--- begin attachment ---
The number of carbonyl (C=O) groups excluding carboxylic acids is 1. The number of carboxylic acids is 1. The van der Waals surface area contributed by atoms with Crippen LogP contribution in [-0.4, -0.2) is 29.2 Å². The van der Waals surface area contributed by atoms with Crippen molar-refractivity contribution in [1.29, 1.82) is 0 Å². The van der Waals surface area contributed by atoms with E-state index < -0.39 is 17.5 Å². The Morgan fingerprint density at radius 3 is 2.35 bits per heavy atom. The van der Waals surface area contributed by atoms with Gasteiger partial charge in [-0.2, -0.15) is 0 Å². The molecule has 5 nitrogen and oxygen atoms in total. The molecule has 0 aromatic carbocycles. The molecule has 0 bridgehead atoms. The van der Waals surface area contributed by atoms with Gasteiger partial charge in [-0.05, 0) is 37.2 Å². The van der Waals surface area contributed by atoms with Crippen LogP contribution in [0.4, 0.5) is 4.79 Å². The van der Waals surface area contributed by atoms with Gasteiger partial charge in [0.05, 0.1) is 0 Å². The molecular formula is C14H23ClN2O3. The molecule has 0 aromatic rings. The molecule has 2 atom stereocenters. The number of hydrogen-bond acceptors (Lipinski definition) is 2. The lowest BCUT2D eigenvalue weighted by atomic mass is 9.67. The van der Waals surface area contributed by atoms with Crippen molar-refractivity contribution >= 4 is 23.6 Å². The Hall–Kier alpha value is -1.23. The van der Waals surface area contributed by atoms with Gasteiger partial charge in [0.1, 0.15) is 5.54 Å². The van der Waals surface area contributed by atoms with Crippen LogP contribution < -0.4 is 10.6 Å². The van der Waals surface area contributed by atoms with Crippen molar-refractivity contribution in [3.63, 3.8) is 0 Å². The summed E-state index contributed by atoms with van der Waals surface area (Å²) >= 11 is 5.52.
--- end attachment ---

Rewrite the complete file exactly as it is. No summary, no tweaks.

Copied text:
The number of carbonyl (C=O) groups excluding carboxylic acids is 1. The number of carboxylic acids is 1. The van der Waals surface area contributed by atoms with Crippen LogP contribution in [-0.4, -0.2) is 29.2 Å². The van der Waals surface area contributed by atoms with Crippen molar-refractivity contribution in [1.29, 1.82) is 0 Å². The van der Waals surface area contributed by atoms with E-state index < -0.39 is 17.5 Å². The Morgan fingerprint density at radius 3 is 2.35 bits per heavy atom. The van der Waals surface area contributed by atoms with Gasteiger partial charge in [-0.2, -0.15) is 0 Å². The molecule has 5 nitrogen and oxygen atoms in total. The molecule has 0 aromatic carbocycles. The molecule has 0 bridgehead atoms. The van der Waals surface area contributed by atoms with Gasteiger partial charge in [-0.05, 0) is 37.2 Å². The van der Waals surface area contributed by atoms with Crippen LogP contribution in [0.4, 0.5) is 4.79 Å². The van der Waals surface area contributed by atoms with Gasteiger partial charge in [0.05, 0.1) is 0 Å². The molecular formula is C14H23ClN2O3. The molecule has 0 aromatic rings. The molecule has 2 atom stereocenters. The number of hydrogen-bond acceptors (Lipinski definition) is 2. The lowest BCUT2D eigenvalue weighted by atomic mass is 9.67. The van der Waals surface area contributed by atoms with Crippen molar-refractivity contribution >= 4 is 23.6 Å². The Hall–Kier alpha value is -1.23. The van der Waals surface area contributed by atoms with Gasteiger partial charge in [0.1, 0.15) is 5.54 Å². The van der Waals surface area contributed by atoms with Crippen LogP contribution < -0.4 is 10.6 Å². The van der Waals surface area contributed by atoms with Crippen molar-refractivity contribution in [3.63, 3.8) is 0 Å². The summed E-state index contributed by atoms with van der Waals surface area (Å²) >= 11 is 5.52.